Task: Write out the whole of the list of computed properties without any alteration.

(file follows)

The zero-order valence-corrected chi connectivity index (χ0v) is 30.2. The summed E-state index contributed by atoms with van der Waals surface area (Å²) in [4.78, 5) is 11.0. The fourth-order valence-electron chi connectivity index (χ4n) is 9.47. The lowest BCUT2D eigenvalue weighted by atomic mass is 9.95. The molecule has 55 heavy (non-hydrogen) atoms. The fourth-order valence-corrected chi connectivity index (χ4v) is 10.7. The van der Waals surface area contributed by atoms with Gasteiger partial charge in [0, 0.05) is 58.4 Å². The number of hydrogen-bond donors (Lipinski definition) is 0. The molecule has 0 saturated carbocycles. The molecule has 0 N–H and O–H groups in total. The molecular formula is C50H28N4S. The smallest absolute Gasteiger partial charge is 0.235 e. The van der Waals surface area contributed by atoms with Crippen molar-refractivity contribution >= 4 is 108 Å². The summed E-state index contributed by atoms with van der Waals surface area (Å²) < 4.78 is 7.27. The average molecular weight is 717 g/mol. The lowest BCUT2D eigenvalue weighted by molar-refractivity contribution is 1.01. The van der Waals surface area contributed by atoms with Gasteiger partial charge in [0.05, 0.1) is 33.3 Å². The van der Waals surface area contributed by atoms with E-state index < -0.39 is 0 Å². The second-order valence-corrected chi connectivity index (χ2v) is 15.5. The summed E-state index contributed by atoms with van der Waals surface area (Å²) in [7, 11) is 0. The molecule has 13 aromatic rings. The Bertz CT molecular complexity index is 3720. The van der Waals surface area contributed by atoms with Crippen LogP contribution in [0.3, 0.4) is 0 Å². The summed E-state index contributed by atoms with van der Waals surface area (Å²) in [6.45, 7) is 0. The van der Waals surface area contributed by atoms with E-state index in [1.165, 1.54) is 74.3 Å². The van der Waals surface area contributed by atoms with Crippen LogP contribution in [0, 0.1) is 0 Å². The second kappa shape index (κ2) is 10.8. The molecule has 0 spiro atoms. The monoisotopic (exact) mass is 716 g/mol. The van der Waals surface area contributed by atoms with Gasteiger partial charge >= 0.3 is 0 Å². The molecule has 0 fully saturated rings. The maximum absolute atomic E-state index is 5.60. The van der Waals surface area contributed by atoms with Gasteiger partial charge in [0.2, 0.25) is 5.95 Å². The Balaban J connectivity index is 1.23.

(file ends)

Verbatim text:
The zero-order valence-corrected chi connectivity index (χ0v) is 30.2. The summed E-state index contributed by atoms with van der Waals surface area (Å²) in [4.78, 5) is 11.0. The fourth-order valence-electron chi connectivity index (χ4n) is 9.47. The lowest BCUT2D eigenvalue weighted by atomic mass is 9.95. The molecule has 55 heavy (non-hydrogen) atoms. The fourth-order valence-corrected chi connectivity index (χ4v) is 10.7. The van der Waals surface area contributed by atoms with Gasteiger partial charge in [0, 0.05) is 58.4 Å². The number of hydrogen-bond donors (Lipinski definition) is 0. The molecule has 0 saturated carbocycles. The molecule has 0 N–H and O–H groups in total. The molecular formula is C50H28N4S. The smallest absolute Gasteiger partial charge is 0.235 e. The van der Waals surface area contributed by atoms with Crippen molar-refractivity contribution >= 4 is 108 Å². The summed E-state index contributed by atoms with van der Waals surface area (Å²) < 4.78 is 7.27. The average molecular weight is 717 g/mol. The lowest BCUT2D eigenvalue weighted by molar-refractivity contribution is 1.01. The van der Waals surface area contributed by atoms with Gasteiger partial charge in [0.05, 0.1) is 33.3 Å². The van der Waals surface area contributed by atoms with E-state index < -0.39 is 0 Å². The second-order valence-corrected chi connectivity index (χ2v) is 15.5. The summed E-state index contributed by atoms with van der Waals surface area (Å²) in [7, 11) is 0. The molecule has 13 aromatic rings. The Bertz CT molecular complexity index is 3720. The van der Waals surface area contributed by atoms with Crippen LogP contribution in [0.3, 0.4) is 0 Å². The summed E-state index contributed by atoms with van der Waals surface area (Å²) in [6.45, 7) is 0. The van der Waals surface area contributed by atoms with E-state index in [1.165, 1.54) is 74.3 Å². The van der Waals surface area contributed by atoms with Crippen LogP contribution in [0, 0.1) is 0 Å². The second kappa shape index (κ2) is 10.8. The molecule has 0 spiro atoms. The monoisotopic (exact) mass is 716 g/mol. The van der Waals surface area contributed by atoms with Gasteiger partial charge >= 0.3 is 0 Å². The molecule has 0 fully saturated rings. The maximum absolute atomic E-state index is 5.60. The van der Waals surface area contributed by atoms with Gasteiger partial charge in [0.2, 0.25) is 5.95 Å². The Balaban J connectivity index is 1.23.